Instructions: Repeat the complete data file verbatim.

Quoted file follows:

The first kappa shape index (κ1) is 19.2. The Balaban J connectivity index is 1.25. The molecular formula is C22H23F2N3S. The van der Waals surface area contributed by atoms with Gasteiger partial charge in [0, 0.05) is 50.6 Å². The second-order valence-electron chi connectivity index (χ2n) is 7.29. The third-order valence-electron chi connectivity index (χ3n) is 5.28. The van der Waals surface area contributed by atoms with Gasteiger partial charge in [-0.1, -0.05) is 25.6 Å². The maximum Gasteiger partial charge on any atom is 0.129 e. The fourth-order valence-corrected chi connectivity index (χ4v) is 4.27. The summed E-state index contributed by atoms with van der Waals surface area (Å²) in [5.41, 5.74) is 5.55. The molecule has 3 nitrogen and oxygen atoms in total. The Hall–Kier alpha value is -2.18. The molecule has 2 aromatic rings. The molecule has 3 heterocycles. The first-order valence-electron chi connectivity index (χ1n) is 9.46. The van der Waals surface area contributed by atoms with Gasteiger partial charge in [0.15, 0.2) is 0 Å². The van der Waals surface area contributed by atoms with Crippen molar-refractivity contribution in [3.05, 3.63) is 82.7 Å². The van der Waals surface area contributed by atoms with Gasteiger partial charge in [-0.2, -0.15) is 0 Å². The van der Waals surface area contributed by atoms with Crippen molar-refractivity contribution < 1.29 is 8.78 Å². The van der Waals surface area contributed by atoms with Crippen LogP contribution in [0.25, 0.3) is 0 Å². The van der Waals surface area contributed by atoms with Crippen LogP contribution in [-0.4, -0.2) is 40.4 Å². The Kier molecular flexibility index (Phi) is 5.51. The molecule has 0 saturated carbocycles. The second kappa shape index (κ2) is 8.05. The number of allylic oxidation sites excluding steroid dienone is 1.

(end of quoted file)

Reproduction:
The first kappa shape index (κ1) is 19.2. The Balaban J connectivity index is 1.25. The molecular formula is C22H23F2N3S. The van der Waals surface area contributed by atoms with Gasteiger partial charge in [0, 0.05) is 50.6 Å². The second-order valence-electron chi connectivity index (χ2n) is 7.29. The third-order valence-electron chi connectivity index (χ3n) is 5.28. The van der Waals surface area contributed by atoms with Gasteiger partial charge in [-0.1, -0.05) is 25.6 Å². The maximum Gasteiger partial charge on any atom is 0.129 e. The fourth-order valence-corrected chi connectivity index (χ4v) is 4.27. The summed E-state index contributed by atoms with van der Waals surface area (Å²) in [5.41, 5.74) is 5.55. The molecule has 3 nitrogen and oxygen atoms in total. The Hall–Kier alpha value is -2.18. The molecule has 2 aromatic rings. The molecule has 3 heterocycles. The first-order valence-electron chi connectivity index (χ1n) is 9.46. The van der Waals surface area contributed by atoms with Gasteiger partial charge in [0.15, 0.2) is 0 Å². The van der Waals surface area contributed by atoms with Crippen molar-refractivity contribution in [3.05, 3.63) is 82.7 Å². The van der Waals surface area contributed by atoms with Gasteiger partial charge in [-0.2, -0.15) is 0 Å². The van der Waals surface area contributed by atoms with Crippen molar-refractivity contribution < 1.29 is 8.78 Å². The van der Waals surface area contributed by atoms with Crippen LogP contribution in [0.25, 0.3) is 0 Å². The van der Waals surface area contributed by atoms with Crippen LogP contribution in [-0.4, -0.2) is 40.4 Å². The Kier molecular flexibility index (Phi) is 5.51. The molecule has 0 saturated carbocycles. The second kappa shape index (κ2) is 8.05. The number of allylic oxidation sites excluding steroid dienone is 1.